Ohio lawmakers took a major step on Tuesday to tackle head-injury risks for thousands of young athletes statewide.
The Ohio Senate approved a measure to require all youth athletes to get clearance from a doctor or other medical expert before returning to competition if they show signs of concussion.
The plan — backed by Akron Children’s Hospital, Summa Health System and other medical groups and hospitals statewide — also requires youth coaches, officials and referees to complete free basic online training about concussions.
In addition, the Ohio Department of Health will develop a fact sheet about signs and symptoms of head injuries to distribute to parents.
Young athletes risk lifelong learning disabilities and other problems if they don’t treat their head injuries correctly, said Hollie Kozak, a licensed athletic trainer and manager of the Summa Center for Sports Health. The center provides services to high school sports programs and youth organizations throughout the region.
“It’s not just about sports, it’s about their academic futures,” said Kozak, who testified before lawmakers in favor of the rules.
A slightly different version of the proposal, House Bill 143, already passed the state House of Representatives.
The measure now is back in the state House, which could decide as early as today to approve the changes. If that happens, the rules would go into effect 90 days after being signed by the governor.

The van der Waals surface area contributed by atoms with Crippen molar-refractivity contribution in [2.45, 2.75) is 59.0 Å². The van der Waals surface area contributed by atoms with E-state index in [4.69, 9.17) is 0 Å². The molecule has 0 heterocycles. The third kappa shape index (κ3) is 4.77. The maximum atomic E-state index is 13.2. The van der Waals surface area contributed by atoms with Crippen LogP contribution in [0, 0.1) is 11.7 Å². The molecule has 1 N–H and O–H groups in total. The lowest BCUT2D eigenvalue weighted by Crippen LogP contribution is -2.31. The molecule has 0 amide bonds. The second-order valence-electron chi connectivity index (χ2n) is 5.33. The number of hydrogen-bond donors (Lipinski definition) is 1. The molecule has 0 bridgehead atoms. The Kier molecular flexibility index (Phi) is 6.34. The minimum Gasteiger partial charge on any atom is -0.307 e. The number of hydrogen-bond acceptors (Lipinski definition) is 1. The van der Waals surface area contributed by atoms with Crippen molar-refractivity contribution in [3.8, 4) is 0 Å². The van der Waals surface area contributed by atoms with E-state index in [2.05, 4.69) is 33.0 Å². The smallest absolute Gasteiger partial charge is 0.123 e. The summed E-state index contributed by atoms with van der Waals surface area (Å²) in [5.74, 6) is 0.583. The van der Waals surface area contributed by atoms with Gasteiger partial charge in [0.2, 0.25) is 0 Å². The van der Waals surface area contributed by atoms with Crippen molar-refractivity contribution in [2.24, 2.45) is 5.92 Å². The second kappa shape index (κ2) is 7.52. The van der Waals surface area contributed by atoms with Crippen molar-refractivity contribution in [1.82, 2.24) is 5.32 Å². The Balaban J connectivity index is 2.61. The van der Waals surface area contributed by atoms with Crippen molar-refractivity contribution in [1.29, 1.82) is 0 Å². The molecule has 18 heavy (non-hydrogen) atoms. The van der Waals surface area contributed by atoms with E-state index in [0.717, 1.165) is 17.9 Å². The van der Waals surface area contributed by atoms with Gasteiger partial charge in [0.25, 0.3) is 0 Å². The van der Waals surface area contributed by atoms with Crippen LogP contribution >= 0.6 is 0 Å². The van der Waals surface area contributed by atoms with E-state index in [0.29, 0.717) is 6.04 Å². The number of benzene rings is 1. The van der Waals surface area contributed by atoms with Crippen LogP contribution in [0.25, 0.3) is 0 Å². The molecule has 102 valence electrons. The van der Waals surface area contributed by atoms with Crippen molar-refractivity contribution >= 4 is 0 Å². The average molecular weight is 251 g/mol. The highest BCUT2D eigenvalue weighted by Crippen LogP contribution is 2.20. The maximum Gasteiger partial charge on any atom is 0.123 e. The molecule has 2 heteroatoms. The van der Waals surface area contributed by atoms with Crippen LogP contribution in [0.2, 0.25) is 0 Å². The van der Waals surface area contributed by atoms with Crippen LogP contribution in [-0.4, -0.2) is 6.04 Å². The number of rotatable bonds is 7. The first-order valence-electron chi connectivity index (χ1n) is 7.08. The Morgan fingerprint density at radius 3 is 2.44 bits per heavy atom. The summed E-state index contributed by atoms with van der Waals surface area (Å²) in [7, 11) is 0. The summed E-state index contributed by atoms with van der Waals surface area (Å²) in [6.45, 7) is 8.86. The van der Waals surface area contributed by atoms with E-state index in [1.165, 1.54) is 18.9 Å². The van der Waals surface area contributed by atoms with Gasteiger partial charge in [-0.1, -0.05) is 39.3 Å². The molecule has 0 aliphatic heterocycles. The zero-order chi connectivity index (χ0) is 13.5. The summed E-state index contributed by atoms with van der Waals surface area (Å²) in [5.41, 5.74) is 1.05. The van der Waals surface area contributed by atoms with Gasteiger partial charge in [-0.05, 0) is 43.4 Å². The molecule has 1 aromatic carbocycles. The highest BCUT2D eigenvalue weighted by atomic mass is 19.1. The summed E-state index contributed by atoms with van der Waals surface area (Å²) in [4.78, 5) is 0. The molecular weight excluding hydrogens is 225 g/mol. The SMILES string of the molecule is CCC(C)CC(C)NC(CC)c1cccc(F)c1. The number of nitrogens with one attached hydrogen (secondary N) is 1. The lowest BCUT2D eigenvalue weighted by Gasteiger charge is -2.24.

Ohio is one of only nine states without back-to-play rules to protect youth athletes from concussion complications.
The plan for youth sports in Ohio closely mirrors rules already enacted in 2010 by the Ohio High School Athletic Association (OHSAA).
Under those standards, student athletes can’t return to play after a suspected concussion without a release from a doctor or athletic trainer. However, the existing rules don’t cover youth sports and activities not sanctioned by the OHSAA, such as lacrosse.
Athletes 14 or younger are at even greater risk because their brains still are developing and they don’t have the same muscle strength as older athletes, according to Dr. Joseph Congeni, director of the Akron Children’s Hospital Sports Medicine Center. Congeni also testified before lawmakers in favor of the proposed rules.
During a recent appointment at the Sports Medicine Center for her son, Dawn Hoopengardner of Doylestown said she supports the state’s plans to protect young athletes.
Parker Hoopengardner, 10, began seeing double after sustaining a head-to-head hit during a youth football game in September.
Because of lingering problems, he missed the remainder of the season and playoffs, as well as two weeks of school, his mother said. He finally got cleared last month to start basketball practice.
“We weren’t going to take any chances,” his mother said. “A leg can be fixed with surgery, but a brain, you can’t do much except rest.”